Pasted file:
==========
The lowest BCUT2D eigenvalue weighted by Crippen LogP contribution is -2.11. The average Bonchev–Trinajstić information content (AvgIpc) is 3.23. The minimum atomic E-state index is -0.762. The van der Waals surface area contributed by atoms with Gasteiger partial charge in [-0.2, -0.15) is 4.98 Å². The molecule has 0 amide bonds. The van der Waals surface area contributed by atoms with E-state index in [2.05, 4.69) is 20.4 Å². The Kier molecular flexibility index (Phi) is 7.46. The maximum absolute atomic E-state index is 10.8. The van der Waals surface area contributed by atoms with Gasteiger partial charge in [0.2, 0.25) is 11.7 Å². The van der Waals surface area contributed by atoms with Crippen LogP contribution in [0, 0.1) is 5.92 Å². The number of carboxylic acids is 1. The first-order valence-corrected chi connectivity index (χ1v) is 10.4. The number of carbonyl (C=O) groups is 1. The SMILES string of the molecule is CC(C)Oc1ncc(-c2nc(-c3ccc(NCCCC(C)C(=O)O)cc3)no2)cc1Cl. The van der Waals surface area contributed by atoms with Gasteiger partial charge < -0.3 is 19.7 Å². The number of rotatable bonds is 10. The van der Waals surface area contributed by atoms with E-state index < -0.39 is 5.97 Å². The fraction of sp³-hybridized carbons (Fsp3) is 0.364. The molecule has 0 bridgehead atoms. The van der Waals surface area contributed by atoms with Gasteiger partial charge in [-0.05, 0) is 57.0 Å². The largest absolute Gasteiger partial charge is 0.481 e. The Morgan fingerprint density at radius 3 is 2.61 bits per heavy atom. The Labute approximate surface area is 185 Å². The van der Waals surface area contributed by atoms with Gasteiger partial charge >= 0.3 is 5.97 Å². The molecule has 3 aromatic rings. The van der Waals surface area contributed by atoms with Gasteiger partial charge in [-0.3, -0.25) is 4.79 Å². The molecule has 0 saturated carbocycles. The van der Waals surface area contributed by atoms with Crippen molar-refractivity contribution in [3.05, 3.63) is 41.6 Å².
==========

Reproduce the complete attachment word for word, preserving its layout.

The lowest BCUT2D eigenvalue weighted by Crippen LogP contribution is -2.11. The average Bonchev–Trinajstić information content (AvgIpc) is 3.23. The minimum atomic E-state index is -0.762. The van der Waals surface area contributed by atoms with Gasteiger partial charge in [-0.2, -0.15) is 4.98 Å². The molecule has 0 amide bonds. The van der Waals surface area contributed by atoms with E-state index in [2.05, 4.69) is 20.4 Å². The Kier molecular flexibility index (Phi) is 7.46. The maximum absolute atomic E-state index is 10.8. The van der Waals surface area contributed by atoms with Gasteiger partial charge in [0.2, 0.25) is 11.7 Å². The van der Waals surface area contributed by atoms with Crippen LogP contribution in [0, 0.1) is 5.92 Å². The number of carboxylic acids is 1. The first-order valence-corrected chi connectivity index (χ1v) is 10.4. The number of carbonyl (C=O) groups is 1. The SMILES string of the molecule is CC(C)Oc1ncc(-c2nc(-c3ccc(NCCCC(C)C(=O)O)cc3)no2)cc1Cl. The van der Waals surface area contributed by atoms with Gasteiger partial charge < -0.3 is 19.7 Å². The number of rotatable bonds is 10. The van der Waals surface area contributed by atoms with E-state index < -0.39 is 5.97 Å². The fraction of sp³-hybridized carbons (Fsp3) is 0.364. The molecule has 0 bridgehead atoms. The van der Waals surface area contributed by atoms with Gasteiger partial charge in [-0.05, 0) is 57.0 Å². The largest absolute Gasteiger partial charge is 0.481 e. The Morgan fingerprint density at radius 3 is 2.61 bits per heavy atom. The Labute approximate surface area is 185 Å². The van der Waals surface area contributed by atoms with Gasteiger partial charge >= 0.3 is 5.97 Å². The molecule has 3 aromatic rings. The van der Waals surface area contributed by atoms with Gasteiger partial charge in [-0.3, -0.25) is 4.79 Å². The molecule has 0 saturated carbocycles. The van der Waals surface area contributed by atoms with Crippen molar-refractivity contribution in [3.05, 3.63) is 41.6 Å².